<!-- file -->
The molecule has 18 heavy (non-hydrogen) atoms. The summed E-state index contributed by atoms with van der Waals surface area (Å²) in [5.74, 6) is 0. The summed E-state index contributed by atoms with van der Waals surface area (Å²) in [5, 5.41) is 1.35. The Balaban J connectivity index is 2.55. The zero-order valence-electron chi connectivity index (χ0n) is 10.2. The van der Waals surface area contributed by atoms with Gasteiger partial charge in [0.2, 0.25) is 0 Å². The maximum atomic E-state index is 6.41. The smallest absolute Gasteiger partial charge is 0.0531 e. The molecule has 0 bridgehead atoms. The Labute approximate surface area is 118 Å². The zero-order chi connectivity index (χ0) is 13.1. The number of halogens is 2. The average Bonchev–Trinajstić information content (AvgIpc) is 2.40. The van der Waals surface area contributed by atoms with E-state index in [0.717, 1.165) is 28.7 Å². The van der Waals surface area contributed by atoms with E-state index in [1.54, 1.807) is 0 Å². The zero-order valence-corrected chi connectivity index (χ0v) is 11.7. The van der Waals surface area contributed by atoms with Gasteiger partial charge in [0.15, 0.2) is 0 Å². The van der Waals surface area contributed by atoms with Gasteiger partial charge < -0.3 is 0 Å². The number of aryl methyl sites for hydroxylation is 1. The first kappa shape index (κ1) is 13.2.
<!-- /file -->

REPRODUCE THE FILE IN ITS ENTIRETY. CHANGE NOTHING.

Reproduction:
The molecule has 18 heavy (non-hydrogen) atoms. The summed E-state index contributed by atoms with van der Waals surface area (Å²) in [5.74, 6) is 0. The summed E-state index contributed by atoms with van der Waals surface area (Å²) in [5, 5.41) is 1.35. The Balaban J connectivity index is 2.55. The zero-order valence-electron chi connectivity index (χ0n) is 10.2. The van der Waals surface area contributed by atoms with Gasteiger partial charge in [0.2, 0.25) is 0 Å². The maximum atomic E-state index is 6.41. The smallest absolute Gasteiger partial charge is 0.0531 e. The molecule has 0 bridgehead atoms. The Labute approximate surface area is 118 Å². The zero-order chi connectivity index (χ0) is 13.1. The number of halogens is 2. The average Bonchev–Trinajstić information content (AvgIpc) is 2.40. The van der Waals surface area contributed by atoms with E-state index in [0.717, 1.165) is 28.7 Å². The van der Waals surface area contributed by atoms with E-state index in [1.54, 1.807) is 0 Å². The zero-order valence-corrected chi connectivity index (χ0v) is 11.7. The van der Waals surface area contributed by atoms with Gasteiger partial charge in [0.15, 0.2) is 0 Å². The van der Waals surface area contributed by atoms with Gasteiger partial charge < -0.3 is 0 Å². The number of aryl methyl sites for hydroxylation is 1. The first kappa shape index (κ1) is 13.2.